By Bailey McGuinn, MHS Class of 2018
For three hours last week, the Morristown High School cafeteria was transformed into a joyous dining- and performance hall for a celebration of diverse cultures.
That is the school’s first African-American Culture and Social Activism club, and the event raised money to support the club’s community endeavors and fight for social awareness.
People attended from all around Greater Morristown, including students from the Frelinghuysen Middle School and the Morristown-Beard School.
“The point of tonight is to educate you guys about the different nationalities we have around this high school and in Morristown in general,” Simon, who will attend the University of Maryland this fall, told the crowd.
“When you came into this room, you left America and now you’re traveling the world.”
Each attendee received a passport, and stickers commemorating their visits to a dozen tables.
The tables had foreign phrases, and plenty of traditional wear and artifacts on display. Some even offered gifts like bindis or buttons. Prizes were awarded to visitors who collected passports full of stickers from each country.
Those countries were France, China, Malawi, Nigeria, Jamaica, Colombia, Honduras, and India.
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Cuisine varied from dessert crepes to horchata, samosas, plantains, pizza, empanadas, dumplings, and even giant munchkin-like desserts called “Puff Puffs.” Attendees piled their plates high and experienced flavors from around the world.
Senior Nile Birch, the club’s vice president, represented his home country of Jamaica by serving jerk chicken and teaching patrons the phrase “everything arie” (everything’s alright).
“I’m so proud of all the hard work Bella and Melanin Minds put into making the night such a success,” said Birch, who will attend New York University’s Tisch School for Musical Theatre this fall.
“So many people walked away with new perspectives and an awakened appreciation for different cultures. It was an experience so rich and educational that I really hope MHS continues it in the years to come.”
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The night was full of singing and dancing, too. The African American cultural club performed a high-energy dance blending traditional African dances with more modern moves.
Many acts encouraged audience participation, teaching dances and other movements. The night was educational, as well as a celebration.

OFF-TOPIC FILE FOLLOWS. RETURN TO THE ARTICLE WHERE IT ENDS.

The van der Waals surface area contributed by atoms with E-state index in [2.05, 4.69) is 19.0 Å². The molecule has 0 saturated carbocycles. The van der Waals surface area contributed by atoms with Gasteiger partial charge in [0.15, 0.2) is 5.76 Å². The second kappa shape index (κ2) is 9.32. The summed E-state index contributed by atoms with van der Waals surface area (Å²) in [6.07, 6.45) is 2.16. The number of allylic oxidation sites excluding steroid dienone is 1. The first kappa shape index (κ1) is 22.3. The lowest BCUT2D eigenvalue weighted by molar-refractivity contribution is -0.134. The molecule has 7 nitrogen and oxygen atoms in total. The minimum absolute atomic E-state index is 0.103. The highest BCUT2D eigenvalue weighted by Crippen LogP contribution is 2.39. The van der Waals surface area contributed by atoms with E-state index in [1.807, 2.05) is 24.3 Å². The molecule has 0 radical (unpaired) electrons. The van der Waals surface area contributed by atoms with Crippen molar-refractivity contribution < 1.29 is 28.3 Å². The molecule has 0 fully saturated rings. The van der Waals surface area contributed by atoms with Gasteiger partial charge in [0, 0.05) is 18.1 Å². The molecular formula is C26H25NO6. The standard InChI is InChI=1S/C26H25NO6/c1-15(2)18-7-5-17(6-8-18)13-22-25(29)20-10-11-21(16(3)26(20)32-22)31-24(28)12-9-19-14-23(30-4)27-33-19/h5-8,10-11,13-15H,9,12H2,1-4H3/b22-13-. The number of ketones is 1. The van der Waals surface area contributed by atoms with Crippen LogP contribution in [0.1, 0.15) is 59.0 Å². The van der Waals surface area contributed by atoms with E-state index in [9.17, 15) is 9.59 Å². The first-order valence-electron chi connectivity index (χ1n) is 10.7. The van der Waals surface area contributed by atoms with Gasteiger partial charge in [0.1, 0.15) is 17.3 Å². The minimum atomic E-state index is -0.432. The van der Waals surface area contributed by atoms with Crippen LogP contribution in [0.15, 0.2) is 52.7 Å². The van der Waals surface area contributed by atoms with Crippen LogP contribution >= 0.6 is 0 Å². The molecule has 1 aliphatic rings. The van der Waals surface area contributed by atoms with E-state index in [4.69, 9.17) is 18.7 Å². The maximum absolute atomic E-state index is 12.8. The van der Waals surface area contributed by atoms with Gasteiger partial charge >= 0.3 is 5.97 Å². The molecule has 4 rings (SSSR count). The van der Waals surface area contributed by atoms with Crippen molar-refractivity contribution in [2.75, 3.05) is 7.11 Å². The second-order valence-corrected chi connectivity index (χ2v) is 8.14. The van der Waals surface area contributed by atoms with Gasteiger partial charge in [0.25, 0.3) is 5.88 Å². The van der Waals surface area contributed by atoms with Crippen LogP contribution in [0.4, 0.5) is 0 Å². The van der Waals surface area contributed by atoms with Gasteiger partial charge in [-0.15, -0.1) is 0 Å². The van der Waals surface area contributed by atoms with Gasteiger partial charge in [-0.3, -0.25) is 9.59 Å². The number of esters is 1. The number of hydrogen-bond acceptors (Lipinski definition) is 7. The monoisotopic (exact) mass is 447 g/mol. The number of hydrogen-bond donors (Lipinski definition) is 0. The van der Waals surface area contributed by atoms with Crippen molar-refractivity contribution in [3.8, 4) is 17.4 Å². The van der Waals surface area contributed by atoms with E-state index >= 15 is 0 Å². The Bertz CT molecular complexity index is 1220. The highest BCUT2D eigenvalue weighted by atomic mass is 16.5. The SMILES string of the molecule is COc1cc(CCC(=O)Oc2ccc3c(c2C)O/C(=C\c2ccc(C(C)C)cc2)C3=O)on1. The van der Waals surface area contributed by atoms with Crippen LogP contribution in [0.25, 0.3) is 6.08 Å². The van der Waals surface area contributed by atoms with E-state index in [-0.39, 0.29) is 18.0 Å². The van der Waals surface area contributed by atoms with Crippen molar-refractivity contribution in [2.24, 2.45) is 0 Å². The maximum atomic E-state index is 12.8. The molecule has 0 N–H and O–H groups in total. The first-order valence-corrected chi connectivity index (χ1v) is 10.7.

“You can learn how to make crepes, or write in Mandarin, learn about Indian instruments, or have an African Tribal Face makeup done,” explained Simon.
“The symbol being painted on people’s faces represents harmony in most African tribes — a circle around the eye with eight points, and almost a smiley face at the end. The white color symbolizes purity, strength, and unity, and that’s what we’re trying to achieve tonight. We are trying to be on one accord, to be in harmony and connect the different cultures and communities and schools here.”
History teacher Tanya Cepeda, the club’s faculty advisor, said Melanin Minds was established in 2015 as a place where a diverse group of students has come to talk about the world
“They have been challenged to identify social norms and current events that need to be re-examined and addressed, which has been at the core of the group’s purpose.”
She said evenings like this one are needed in such conflicted social and political times.
“Human nature tends to see individuals that do not look like oneself as ‘different.’ What better way to create understanding and familiarity with groups of American students we may see as ‘other’ than to host a multicultural dinner event?” said Cepeda, who served $2 plates to patrons.
“This event continues the efforts of Melanin Minds to break down barriers between student’s cultures and move toward a student community where we all see each other as one,” the teacher said.
MHS Principal Mark Manning addressed the packed event, praising Simon and Melanin Minds for their contributions to the community.
“It’s so special that we take time here at Morristown High School to celebrate the multicultural and diverse elements that make up our school community. And I chose the word celebrate– it’s not enough to just recognize it,” Manning said.
“I think it’s important that we celebrate it, that we showcase it, that we embrace it, because it makes our lives so much richer and fuller,” he said. “You can’t put a price tag on it.”
Club activities have included attending the March for Our Lives in Morristown, and collaborating with the Morris School District board to include more African-American history in core history courses in the K-12 curriculum.
“I’m so proud of Melanin Minds,” added Manning.
“What they’ve managed to do is remarkable, how in tune and sensitive and courageous they are, to challenge us. I think we need our young children to challenge us and to let us know that there are bigger issues out there that we need to deal and wrestle with. These guys keep us on our toes.”